Blog: Commentary from the den of a pulp super-fan

Galactic Central & the FictionMags Index

Posted by at 10:00 am Friday, April 21, 2017 in Commentary, References, Review
Estimated reading time: 3 minutes

Galactic Central & the FictionMags Index

'The Hero Pulp Index'While I was an early science-fiction fan (including pulp sf), I also got into comic books as a kid, and later started to collect them. A resource I started to obtain was the annual Overstreet Comic Book Price Guide. The first edition I got was #9 from 1979, after seeing #8 in a bookstore. But here was the thing.

I didn’t care about comic book prices. Never did.

I got Overstreet for all the other information it had that I needed as a collector. When did a title start and end? What titles got renamed or merged? How many issues did it have? What issues of a title had certain backup series? Where did certain backup series go from one title to another? Which ones had certain creators work on? And so on.

When I got into reading pulp heroes, this sort of information was missing. Or at least for me in those early pre-Internet days, was hard to find. I was oblivious to the world of fandom at the time. I only later learned about stuff like The Hero Pulp Index. So as I focused on pulp heroes, it was hard to know how many stories a particular character had. Did this serial character run for four stories or six?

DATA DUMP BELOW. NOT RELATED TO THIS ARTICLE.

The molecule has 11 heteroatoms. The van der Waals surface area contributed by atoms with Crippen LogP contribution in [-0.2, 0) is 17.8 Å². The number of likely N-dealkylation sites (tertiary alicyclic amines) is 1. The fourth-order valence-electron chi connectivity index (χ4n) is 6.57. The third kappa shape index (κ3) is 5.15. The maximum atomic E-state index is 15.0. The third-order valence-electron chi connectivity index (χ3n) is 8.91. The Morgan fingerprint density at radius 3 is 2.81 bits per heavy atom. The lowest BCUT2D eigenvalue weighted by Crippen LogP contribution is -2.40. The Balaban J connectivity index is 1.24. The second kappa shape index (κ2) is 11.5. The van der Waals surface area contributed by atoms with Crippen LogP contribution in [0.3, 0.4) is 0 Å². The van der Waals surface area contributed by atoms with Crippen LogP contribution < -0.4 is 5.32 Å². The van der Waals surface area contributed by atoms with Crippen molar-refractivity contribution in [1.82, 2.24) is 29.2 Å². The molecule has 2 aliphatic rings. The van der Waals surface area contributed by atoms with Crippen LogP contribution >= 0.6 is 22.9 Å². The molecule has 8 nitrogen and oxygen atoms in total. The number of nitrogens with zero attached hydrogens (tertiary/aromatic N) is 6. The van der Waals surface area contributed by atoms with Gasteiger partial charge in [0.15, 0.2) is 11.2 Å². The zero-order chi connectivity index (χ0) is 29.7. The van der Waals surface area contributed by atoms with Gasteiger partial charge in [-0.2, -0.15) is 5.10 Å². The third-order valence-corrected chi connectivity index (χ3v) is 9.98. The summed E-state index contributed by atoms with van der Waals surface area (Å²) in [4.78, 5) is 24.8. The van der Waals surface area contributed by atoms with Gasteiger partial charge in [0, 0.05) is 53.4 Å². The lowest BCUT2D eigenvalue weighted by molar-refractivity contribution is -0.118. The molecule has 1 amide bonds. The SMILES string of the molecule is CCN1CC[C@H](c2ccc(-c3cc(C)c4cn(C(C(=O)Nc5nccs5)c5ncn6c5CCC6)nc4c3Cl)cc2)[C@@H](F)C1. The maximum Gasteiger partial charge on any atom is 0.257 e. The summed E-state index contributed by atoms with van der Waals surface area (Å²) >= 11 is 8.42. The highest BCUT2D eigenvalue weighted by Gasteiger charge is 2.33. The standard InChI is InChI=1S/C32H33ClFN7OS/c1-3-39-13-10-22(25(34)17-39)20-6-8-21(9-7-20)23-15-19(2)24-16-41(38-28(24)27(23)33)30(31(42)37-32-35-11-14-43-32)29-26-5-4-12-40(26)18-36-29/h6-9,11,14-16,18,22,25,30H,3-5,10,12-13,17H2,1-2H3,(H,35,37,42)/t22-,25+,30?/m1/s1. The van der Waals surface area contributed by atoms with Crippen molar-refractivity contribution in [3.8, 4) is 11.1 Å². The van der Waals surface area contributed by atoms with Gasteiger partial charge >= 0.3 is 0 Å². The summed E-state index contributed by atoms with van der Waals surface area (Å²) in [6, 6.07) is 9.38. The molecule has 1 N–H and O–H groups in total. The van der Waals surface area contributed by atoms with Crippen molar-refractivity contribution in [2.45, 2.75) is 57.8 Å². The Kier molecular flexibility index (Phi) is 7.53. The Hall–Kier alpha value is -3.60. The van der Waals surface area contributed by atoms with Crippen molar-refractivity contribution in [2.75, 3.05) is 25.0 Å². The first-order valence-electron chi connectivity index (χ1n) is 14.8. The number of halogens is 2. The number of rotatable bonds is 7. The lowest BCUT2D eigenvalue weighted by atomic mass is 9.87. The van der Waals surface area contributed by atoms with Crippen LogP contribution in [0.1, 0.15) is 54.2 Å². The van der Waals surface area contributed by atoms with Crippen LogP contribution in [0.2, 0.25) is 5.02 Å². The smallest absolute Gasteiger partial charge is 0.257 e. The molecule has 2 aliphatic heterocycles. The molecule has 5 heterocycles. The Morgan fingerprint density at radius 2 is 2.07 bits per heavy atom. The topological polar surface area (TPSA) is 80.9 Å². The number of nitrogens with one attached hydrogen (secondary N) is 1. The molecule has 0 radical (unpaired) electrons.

Several years later I got a copy of The Adventure House Guide to Pulps (2000). But for me, this was kind of “half” what I wanted. It had the info on titles and how many issues and who was the publisher, but nothing about what was in the titles. Oh, I heard about published indexes out there, but they were all out of my reach. I have found a few online indexes of pulp heroes (one at Altus Press‘s website, some at Age of Aces, and a good reprint list at Pulp Coming Attractions), but I’ve also found they are often incomplete.

I’d hear about a serialized character and want to know how many stories and such where in the series and wouldn’t be able to find an index online. Back in the days of the alt.pulp Usenet group, I and another fan created a series of pulp hero indexes that I now realize were incomplete. We missed several characters I only later learned about like The Skipper and Jim Anthony, and totally left out many of the serial characters in Crime Busters and Flying Aces. I’ve added to and kept up-to-date those indexes for my own use, and still find out I have missed many minor ones.